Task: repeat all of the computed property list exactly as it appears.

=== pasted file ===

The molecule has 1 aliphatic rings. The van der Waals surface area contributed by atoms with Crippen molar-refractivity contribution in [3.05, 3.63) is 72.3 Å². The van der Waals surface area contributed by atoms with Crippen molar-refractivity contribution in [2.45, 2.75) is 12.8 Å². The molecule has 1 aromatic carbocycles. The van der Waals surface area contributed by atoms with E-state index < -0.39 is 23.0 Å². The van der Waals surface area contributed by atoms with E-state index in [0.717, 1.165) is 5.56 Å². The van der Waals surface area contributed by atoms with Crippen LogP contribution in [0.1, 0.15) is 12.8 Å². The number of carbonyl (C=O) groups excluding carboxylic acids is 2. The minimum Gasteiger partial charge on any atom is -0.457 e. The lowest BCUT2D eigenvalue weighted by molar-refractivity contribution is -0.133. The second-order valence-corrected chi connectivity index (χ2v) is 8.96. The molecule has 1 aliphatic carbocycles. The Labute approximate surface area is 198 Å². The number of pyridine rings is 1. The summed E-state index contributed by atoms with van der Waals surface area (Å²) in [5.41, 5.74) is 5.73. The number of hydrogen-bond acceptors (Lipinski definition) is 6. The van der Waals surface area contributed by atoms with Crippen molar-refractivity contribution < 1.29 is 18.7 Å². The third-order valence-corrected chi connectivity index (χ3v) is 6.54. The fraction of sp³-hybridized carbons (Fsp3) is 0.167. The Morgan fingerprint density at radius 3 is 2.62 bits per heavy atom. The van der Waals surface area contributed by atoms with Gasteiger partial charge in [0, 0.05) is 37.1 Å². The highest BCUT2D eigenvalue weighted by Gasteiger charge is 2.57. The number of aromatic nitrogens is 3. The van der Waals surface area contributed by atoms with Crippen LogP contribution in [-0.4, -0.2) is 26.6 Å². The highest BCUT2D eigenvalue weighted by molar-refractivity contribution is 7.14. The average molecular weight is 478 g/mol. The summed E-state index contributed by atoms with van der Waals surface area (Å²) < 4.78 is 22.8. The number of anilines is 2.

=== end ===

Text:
The molecule has 1 aliphatic rings. The van der Waals surface area contributed by atoms with Crippen molar-refractivity contribution in [3.05, 3.63) is 72.3 Å². The van der Waals surface area contributed by atoms with Crippen molar-refractivity contribution in [2.45, 2.75) is 12.8 Å². The molecule has 1 aromatic carbocycles. The van der Waals surface area contributed by atoms with E-state index < -0.39 is 23.0 Å². The van der Waals surface area contributed by atoms with E-state index in [0.717, 1.165) is 5.56 Å². The van der Waals surface area contributed by atoms with Crippen LogP contribution in [0.1, 0.15) is 12.8 Å². The number of carbonyl (C=O) groups excluding carboxylic acids is 2. The minimum Gasteiger partial charge on any atom is -0.457 e. The lowest BCUT2D eigenvalue weighted by molar-refractivity contribution is -0.133. The second-order valence-corrected chi connectivity index (χ2v) is 8.96. The molecule has 1 aliphatic carbocycles. The Labute approximate surface area is 198 Å². The number of pyridine rings is 1. The summed E-state index contributed by atoms with van der Waals surface area (Å²) in [5.41, 5.74) is 5.73. The number of hydrogen-bond acceptors (Lipinski definition) is 6. The van der Waals surface area contributed by atoms with Crippen molar-refractivity contribution < 1.29 is 18.7 Å². The third-order valence-corrected chi connectivity index (χ3v) is 6.54. The fraction of sp³-hybridized carbons (Fsp3) is 0.167. The Morgan fingerprint density at radius 3 is 2.62 bits per heavy atom. The van der Waals surface area contributed by atoms with Gasteiger partial charge in [0, 0.05) is 37.1 Å². The highest BCUT2D eigenvalue weighted by Gasteiger charge is 2.57. The number of aromatic nitrogens is 3. The van der Waals surface area contributed by atoms with Crippen LogP contribution in [-0.4, -0.2) is 26.6 Å². The highest BCUT2D eigenvalue weighted by molar-refractivity contribution is 7.14. The average molecular weight is 478 g/mol. The summed E-state index contributed by atoms with van der Waals surface area (Å²) < 4.78 is 22.8. The number of anilines is 2.